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“Behold, I come quickly; and my reward is with me, to give every man according as his work shall be,” by Louis A. Dole

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“Behold, I come quickly; and my reward is with me, to give every man according as his work shall be.” – Revelation 22:12

Readings

1 Kings 10:1-9 · Revelation 22:1-14 · Psalm 145

Sermon

Life is short. These words express a very common point of view, particularly with those who believe that there is no life beyond the grave. But to those who do believe in eternal life these words also apply, for in comparison to eternity any length of life on this earth is short. Human life is not long or short absolutety. It seems short to us because we are actually immortal, and deep down within us there is a consciousness of this fact.

And we know that any life that is active and full of accomplishment seems short. An inactive, empty life, however short, will seem long. To the busy man time flies. Time hangs heavy on the man who has nothing to do.

It is to our glory if life seems short to us. If there are many things we want to do, if we see that there is much that we should accomplish in ourselves, the longest life will seem short.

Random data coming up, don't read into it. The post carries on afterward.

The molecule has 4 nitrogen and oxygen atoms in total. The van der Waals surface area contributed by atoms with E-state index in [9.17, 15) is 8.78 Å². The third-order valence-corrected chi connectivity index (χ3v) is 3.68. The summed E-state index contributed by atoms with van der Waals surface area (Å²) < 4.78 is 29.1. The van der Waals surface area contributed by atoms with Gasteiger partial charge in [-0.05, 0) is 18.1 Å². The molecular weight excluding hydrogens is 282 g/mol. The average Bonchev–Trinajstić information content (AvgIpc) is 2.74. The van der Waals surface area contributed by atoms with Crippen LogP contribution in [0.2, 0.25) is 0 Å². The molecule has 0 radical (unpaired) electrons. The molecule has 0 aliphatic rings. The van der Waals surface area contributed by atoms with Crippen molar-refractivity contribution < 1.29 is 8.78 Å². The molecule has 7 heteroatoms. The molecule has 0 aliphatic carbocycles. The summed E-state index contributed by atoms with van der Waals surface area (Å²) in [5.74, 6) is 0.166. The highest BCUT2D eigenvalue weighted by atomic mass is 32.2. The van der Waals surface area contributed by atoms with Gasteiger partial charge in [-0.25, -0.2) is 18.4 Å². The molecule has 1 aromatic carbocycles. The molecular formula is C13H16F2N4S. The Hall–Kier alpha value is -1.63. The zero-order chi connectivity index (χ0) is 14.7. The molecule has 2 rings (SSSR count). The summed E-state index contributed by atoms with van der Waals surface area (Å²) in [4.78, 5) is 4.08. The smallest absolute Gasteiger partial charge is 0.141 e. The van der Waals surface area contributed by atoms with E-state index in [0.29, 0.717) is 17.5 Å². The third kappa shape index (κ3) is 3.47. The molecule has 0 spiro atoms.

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“And I give unto them eternal life; and they shall never perish,” by Louis A. Dole

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“And I give unto them eternal life; and they shall never perish.” – John 10:28

Readings

Isaiah 63 · Luke 24:1-27 · Psalms 122, 123

Sermon

There is but one subject for today – the Resurrection. It is delightful to us that we celebrate Easter in the spring of the year, when all life is rising again from the sleep of winter. Everyone feels within himself new gladness and new hope in the warmth of the returning sun and the renewal of earth’s life. But this new life which we see bursting into leaf and blossom is still but earthly and physical life. This resurrection of the earth in spring is the symbol – not the reality.

When the Lord said, “Whither I go ye know, and the way ye know,” He was speaking of His death and resurrection. He went to prepare a place for us in heaven, and the way is by His Word, which teaches of Him and shows us that where His presence is there is heaven.

Nor is man’s mere resurrection from the grave the reality of which the Lord spoke when He said, “I give unto them eternal life.” All men have risen from the grave. The life of man is indestructible and always has been so. There is no man who ever lived who does not live now. We cannot die in the sense that we cease to live. The Lord was not speaking of bodily life when He said, “I am the resurrection, and the life: he that believeth in me, though he were dead, yet shall he live: And whosoever liveth and believeth in me shall never die.”